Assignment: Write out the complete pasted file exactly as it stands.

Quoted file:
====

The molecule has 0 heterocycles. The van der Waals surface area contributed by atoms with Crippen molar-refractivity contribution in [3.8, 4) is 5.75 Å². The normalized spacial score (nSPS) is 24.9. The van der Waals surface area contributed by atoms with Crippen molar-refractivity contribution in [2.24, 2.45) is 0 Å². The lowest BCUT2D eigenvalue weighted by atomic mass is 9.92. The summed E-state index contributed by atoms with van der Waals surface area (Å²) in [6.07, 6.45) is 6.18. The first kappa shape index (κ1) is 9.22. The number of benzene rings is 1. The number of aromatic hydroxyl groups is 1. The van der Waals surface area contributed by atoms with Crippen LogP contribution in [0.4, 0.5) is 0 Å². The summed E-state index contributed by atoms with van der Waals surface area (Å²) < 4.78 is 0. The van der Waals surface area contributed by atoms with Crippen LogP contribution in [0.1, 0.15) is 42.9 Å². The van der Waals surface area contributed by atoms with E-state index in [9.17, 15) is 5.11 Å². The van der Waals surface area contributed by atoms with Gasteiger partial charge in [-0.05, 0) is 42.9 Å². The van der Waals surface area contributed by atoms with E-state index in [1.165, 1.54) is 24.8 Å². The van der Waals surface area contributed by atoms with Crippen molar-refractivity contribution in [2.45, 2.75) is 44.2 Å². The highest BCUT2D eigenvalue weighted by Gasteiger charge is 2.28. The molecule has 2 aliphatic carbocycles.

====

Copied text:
The molecule has 0 heterocycles. The van der Waals surface area contributed by atoms with Crippen molar-refractivity contribution in [3.8, 4) is 5.75 Å². The normalized spacial score (nSPS) is 24.9. The van der Waals surface area contributed by atoms with Crippen molar-refractivity contribution in [2.24, 2.45) is 0 Å². The lowest BCUT2D eigenvalue weighted by atomic mass is 9.92. The summed E-state index contributed by atoms with van der Waals surface area (Å²) in [6.07, 6.45) is 6.18. The first kappa shape index (κ1) is 9.22. The number of benzene rings is 1. The number of aromatic hydroxyl groups is 1. The van der Waals surface area contributed by atoms with Crippen LogP contribution in [0.4, 0.5) is 0 Å². The summed E-state index contributed by atoms with van der Waals surface area (Å²) < 4.78 is 0. The van der Waals surface area contributed by atoms with Crippen LogP contribution in [0.1, 0.15) is 42.9 Å². The van der Waals surface area contributed by atoms with E-state index in [9.17, 15) is 5.11 Å². The van der Waals surface area contributed by atoms with Gasteiger partial charge in [-0.05, 0) is 42.9 Å². The van der Waals surface area contributed by atoms with E-state index in [1.165, 1.54) is 24.8 Å². The van der Waals surface area contributed by atoms with Crippen molar-refractivity contribution in [2.45, 2.75) is 44.2 Å². The highest BCUT2D eigenvalue weighted by Gasteiger charge is 2.28. The molecule has 2 aliphatic carbocycles.